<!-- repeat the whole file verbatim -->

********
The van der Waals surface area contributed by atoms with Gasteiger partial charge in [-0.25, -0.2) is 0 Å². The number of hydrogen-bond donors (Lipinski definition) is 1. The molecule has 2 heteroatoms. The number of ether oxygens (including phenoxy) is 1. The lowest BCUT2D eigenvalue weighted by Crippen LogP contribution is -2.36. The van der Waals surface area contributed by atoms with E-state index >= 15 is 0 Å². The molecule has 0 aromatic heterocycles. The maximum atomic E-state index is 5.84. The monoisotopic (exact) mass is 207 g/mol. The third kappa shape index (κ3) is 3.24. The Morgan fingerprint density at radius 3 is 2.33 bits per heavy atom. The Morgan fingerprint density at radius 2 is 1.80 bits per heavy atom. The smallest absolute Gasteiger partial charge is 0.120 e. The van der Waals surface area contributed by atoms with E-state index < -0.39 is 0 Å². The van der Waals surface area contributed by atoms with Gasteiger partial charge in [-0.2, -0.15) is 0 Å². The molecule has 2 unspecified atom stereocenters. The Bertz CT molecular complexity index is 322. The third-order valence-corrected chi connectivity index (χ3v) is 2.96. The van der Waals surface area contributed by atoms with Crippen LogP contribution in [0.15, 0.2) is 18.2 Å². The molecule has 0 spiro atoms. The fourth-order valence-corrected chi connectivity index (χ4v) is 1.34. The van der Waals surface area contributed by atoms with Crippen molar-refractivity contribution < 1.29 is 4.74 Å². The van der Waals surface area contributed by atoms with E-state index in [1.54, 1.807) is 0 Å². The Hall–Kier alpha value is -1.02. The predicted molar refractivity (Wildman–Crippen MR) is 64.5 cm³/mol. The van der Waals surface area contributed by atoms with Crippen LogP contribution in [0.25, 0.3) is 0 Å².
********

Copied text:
The van der Waals surface area contributed by atoms with Gasteiger partial charge in [-0.25, -0.2) is 0 Å². The number of hydrogen-bond donors (Lipinski definition) is 1. The molecule has 2 heteroatoms. The number of ether oxygens (including phenoxy) is 1. The lowest BCUT2D eigenvalue weighted by Crippen LogP contribution is -2.36. The van der Waals surface area contributed by atoms with E-state index >= 15 is 0 Å². The molecule has 0 aromatic heterocycles. The maximum atomic E-state index is 5.84. The monoisotopic (exact) mass is 207 g/mol. The third kappa shape index (κ3) is 3.24. The Morgan fingerprint density at radius 3 is 2.33 bits per heavy atom. The Morgan fingerprint density at radius 2 is 1.80 bits per heavy atom. The smallest absolute Gasteiger partial charge is 0.120 e. The van der Waals surface area contributed by atoms with E-state index < -0.39 is 0 Å². The van der Waals surface area contributed by atoms with Gasteiger partial charge in [-0.2, -0.15) is 0 Å². The molecule has 2 unspecified atom stereocenters. The Bertz CT molecular complexity index is 322. The third-order valence-corrected chi connectivity index (χ3v) is 2.96. The van der Waals surface area contributed by atoms with Crippen LogP contribution in [0.15, 0.2) is 18.2 Å². The molecule has 0 spiro atoms. The fourth-order valence-corrected chi connectivity index (χ4v) is 1.34. The van der Waals surface area contributed by atoms with Crippen molar-refractivity contribution < 1.29 is 4.74 Å². The van der Waals surface area contributed by atoms with E-state index in [1.54, 1.807) is 0 Å². The Hall–Kier alpha value is -1.02. The predicted molar refractivity (Wildman–Crippen MR) is 64.5 cm³/mol. The van der Waals surface area contributed by atoms with Crippen LogP contribution in [0.25, 0.3) is 0 Å².